The distribution of MRI findings in number of patients and according to seizure duration as well as in different age group are tabulated in (Table/Fig 2),(Table/Fig 3),(Table/Fig 4).
In patients with simple partial seizures, most common findings were neoplasm (n=6) and normal MRI (n=3), chronic ischemic small vessel disease (n=2) and atrophy (n=2). The distribution of MRI findings in patients with complex partial seizures showed normal MRI (n=4) as most common finding. Other findings were MTS (n=2), chronic ischaemic small vessel disease (n=2), atrophy (n=2), and edema (n=2).
In patients of partial seizures with secondary generalisation, normal MRI was the most common finding (n=2), and other findings were one each of neoplasms, MTS, chronic ischaemic small vessels disease, atrophy, edema, foci of demyelination, chronic infarct and acute infarct.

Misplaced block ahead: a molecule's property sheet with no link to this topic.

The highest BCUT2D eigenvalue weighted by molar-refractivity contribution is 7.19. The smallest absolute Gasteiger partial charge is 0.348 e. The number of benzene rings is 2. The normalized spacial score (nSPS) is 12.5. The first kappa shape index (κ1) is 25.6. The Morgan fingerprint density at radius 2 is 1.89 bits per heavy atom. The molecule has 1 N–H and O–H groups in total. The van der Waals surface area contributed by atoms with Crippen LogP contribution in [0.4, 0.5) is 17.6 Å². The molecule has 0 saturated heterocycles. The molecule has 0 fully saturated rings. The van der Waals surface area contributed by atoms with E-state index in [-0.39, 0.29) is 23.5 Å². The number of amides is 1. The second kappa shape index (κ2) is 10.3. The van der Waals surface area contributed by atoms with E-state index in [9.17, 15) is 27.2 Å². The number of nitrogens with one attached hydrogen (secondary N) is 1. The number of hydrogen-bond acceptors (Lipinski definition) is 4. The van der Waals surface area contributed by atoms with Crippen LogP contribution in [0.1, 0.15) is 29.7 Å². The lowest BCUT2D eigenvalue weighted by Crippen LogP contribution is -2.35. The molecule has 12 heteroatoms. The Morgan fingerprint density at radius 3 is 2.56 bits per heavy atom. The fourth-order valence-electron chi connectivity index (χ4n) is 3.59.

There was only one patient of absence seizures in the study group showing mild cerebellar atrophy and one patient with tonic seizures showing hydrocephalous on MRI.
MRI findings in patients with generalized tonic clonic seizures in the study group showed normal MRI as the most common finding (n=33), and other common findings being chronic ischaemic small vessels disease (n=10), cystic encephalomalacia with gliosis (n=9), atrophy (n=8), edema (n=8) and foci of demyelination (n=7). MRI findings in patients with unclassified seizures in the study group showed normal MRI as the most common finding (n=15), and other common findings were chronic ischaemic small vessels disease (n=10), atrophy (n=7) cystic encephalomalacia with gliosis (n=4), acute infarct (n=4).
Epilepsy considered a disease of the brain is defined by any of the following conditions (6):